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Issues that affect ministers and churches
Minimum Wage and Overtime
New York court rules Episcopalian church custodian not entitled to overtime or minimum wage under FLSA.
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Key point 8-08.2. The Fair Labor Standards Act mandates that employers pay the minimum wage, and overtime compensation, to employees who work for an enterprise engaged in commerce. There is no exception for religious organizations, but there are exceptions for certain classifications of employees.
Key point 8-08.3. The Fair Labor Standards Act mandates that employers pay the minimum wage, and overtime compensation, to employees who are engaged in commerce or in the production of goods for commerce. There is no exception for religious organizations, but there are exceptions for certain classifications of employees.

* A federal district court in New York ruled that a custodian who worked for an Episcopal church was not entitled to minimum wage or overtime pay under the Fair Labor Standards Act since the church was not an "enterprise" and the custodian did not qualify for individual coverage. In 1982, a church hired a new custodian (the "plaintiff") to clean the church. The plaintiff worked seven days a week. On Sundays, he worked from 7 a.m. until services ended. On all other days he worked from 8 a.m. to 5 p.m., though he often cleaned the church after evening services. His custodial duties included sweeping, mopping, and vacuuming the buildings and bathrooms, removing garbage, flushing the air conditioner, maintaining the boiler, and clearing the sidewalks of trash, leaves, and snow. The plaintiff was on-call at all hours if a problem arose with the electricity, plumbing, air conditioner, or boiler. When a new pastor was hired by the church in 1999, he increased the hours the plaintiff worked by requiring him to turn off the building's alarm at 7 a.m. and turn on the alarm after church functions concluded every evening.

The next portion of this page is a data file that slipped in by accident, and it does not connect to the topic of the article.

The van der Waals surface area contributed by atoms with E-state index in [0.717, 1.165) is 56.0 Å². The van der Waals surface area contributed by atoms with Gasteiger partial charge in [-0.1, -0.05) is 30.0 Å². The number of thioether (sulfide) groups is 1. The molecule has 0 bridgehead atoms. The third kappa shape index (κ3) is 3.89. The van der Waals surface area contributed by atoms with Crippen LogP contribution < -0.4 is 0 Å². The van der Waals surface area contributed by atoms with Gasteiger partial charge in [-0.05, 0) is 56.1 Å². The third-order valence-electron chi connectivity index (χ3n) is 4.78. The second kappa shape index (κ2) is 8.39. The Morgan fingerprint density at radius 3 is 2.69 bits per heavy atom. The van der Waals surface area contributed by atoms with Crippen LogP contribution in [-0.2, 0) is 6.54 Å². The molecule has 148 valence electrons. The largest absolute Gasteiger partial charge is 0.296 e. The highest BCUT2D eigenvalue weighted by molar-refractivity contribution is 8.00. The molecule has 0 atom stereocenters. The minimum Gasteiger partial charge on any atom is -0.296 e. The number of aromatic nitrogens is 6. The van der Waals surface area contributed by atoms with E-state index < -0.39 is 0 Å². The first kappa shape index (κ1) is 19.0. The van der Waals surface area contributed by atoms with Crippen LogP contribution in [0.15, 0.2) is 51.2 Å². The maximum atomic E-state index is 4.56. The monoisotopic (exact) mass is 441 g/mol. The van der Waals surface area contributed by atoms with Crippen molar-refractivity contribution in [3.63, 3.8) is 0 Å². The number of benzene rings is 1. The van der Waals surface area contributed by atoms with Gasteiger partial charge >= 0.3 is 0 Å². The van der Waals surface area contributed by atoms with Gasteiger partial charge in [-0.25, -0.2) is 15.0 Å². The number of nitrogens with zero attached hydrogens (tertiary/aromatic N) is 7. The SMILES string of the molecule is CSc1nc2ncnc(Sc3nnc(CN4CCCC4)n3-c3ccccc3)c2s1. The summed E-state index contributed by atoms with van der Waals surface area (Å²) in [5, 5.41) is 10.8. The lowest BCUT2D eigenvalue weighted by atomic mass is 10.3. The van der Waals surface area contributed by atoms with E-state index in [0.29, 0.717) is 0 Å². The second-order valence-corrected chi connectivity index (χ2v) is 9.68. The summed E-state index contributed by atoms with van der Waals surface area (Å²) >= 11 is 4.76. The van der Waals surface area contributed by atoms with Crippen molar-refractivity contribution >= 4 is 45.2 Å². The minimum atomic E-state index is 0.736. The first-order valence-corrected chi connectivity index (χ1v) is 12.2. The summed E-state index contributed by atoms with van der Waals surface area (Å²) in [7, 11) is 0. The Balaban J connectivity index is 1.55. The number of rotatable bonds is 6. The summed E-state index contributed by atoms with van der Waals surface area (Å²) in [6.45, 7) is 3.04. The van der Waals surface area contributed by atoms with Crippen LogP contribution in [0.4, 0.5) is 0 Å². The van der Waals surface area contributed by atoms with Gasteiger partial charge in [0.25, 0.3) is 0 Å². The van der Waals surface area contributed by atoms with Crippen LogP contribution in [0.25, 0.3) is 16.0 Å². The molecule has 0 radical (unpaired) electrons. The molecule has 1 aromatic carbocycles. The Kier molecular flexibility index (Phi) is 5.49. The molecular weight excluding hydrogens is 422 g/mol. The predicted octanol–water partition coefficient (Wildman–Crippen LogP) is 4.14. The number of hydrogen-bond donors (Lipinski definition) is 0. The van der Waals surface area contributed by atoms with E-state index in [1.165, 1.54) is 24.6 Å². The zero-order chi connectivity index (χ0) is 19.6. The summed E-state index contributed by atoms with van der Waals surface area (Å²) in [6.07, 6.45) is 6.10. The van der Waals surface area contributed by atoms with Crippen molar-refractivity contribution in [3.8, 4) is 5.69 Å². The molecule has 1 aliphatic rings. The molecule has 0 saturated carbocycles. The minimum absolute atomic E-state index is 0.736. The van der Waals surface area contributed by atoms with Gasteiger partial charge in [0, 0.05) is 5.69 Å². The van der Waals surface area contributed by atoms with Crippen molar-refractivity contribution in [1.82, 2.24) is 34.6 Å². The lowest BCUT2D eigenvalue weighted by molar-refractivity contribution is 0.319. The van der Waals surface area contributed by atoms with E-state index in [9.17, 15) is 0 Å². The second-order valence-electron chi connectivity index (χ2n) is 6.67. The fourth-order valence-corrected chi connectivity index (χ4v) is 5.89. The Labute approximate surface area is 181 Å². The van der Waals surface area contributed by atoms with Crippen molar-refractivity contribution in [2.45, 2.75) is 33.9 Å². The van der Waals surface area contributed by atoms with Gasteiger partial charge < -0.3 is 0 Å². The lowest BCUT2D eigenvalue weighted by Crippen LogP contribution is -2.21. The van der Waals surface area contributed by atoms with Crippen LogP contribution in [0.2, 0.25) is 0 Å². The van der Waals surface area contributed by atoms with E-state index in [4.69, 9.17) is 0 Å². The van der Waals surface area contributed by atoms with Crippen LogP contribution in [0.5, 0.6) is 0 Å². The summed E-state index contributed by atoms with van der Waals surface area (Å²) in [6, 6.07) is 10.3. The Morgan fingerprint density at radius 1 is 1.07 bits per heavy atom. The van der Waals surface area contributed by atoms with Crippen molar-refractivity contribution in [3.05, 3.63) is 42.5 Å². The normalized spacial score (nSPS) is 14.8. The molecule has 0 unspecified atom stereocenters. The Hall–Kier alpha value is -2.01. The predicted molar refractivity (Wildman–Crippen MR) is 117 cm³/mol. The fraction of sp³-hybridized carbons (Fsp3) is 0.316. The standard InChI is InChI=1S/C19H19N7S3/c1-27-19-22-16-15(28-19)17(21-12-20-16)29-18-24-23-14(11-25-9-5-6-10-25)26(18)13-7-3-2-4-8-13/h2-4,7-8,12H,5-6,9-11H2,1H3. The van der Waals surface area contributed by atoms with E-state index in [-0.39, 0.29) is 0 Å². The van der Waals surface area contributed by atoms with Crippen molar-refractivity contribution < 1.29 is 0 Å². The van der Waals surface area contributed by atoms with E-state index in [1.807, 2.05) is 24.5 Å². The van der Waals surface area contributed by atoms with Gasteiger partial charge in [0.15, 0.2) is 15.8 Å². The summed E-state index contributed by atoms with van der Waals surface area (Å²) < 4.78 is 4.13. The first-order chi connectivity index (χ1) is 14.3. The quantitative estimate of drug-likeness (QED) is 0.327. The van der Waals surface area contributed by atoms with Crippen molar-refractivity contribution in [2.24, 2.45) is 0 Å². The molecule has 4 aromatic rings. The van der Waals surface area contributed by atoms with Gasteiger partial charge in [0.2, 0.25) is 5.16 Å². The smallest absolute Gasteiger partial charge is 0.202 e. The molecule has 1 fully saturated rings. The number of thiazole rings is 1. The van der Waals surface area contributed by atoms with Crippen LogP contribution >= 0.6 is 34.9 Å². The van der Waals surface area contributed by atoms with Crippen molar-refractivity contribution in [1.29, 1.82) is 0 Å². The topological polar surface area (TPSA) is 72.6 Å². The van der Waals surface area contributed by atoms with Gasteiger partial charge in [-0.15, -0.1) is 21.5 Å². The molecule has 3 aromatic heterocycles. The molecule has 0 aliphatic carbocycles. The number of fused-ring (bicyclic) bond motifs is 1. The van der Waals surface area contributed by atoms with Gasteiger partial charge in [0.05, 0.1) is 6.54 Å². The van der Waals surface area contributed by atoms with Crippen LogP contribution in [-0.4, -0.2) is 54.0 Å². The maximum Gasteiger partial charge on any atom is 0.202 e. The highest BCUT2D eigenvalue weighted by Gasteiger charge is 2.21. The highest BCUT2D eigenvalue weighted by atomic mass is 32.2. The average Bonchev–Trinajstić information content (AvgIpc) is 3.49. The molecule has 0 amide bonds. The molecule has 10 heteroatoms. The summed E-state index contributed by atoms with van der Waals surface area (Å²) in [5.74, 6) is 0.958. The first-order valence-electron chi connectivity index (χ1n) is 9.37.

The plaintiff paid the electrical, plumbing, and oil vendors on behalf of the church, purchased cleaning supplies, picked-up church vestments and the pastor's personal clothing from the dry-cleaners located across the street, delivered mail to the post office, and folded 800 church bulletins each week or took the bulletins to a local printing shop. The church reimbursed the plaintiff by check for these church-related purchases.

From 1982 until 2007 the plaintiff lived in the two-bedroom apartment located in a church building. Beginning in 1982, he earned $70 per week in wages and lived in the apartment rent-free. In 1986, the church's finance committee began requiring the plaintiff to pay $250 per month in rent for the apartment. In 2000, the church increased the plaintiff's bi-weekly wage to $519.76. In 2002, the church increased his bi-weekly wage to $625, an amount the pastor believed to be adequate compensation for forty hours of work per week. In addition to his wages, the plaintiff received $50 per event for helping during each event and cleaning afterward. He also received Christmas bonuses, though not every year. No one at the church recorded the hours the plaintiff worked. In 2004, the church paid two additional people to clean the buildings.

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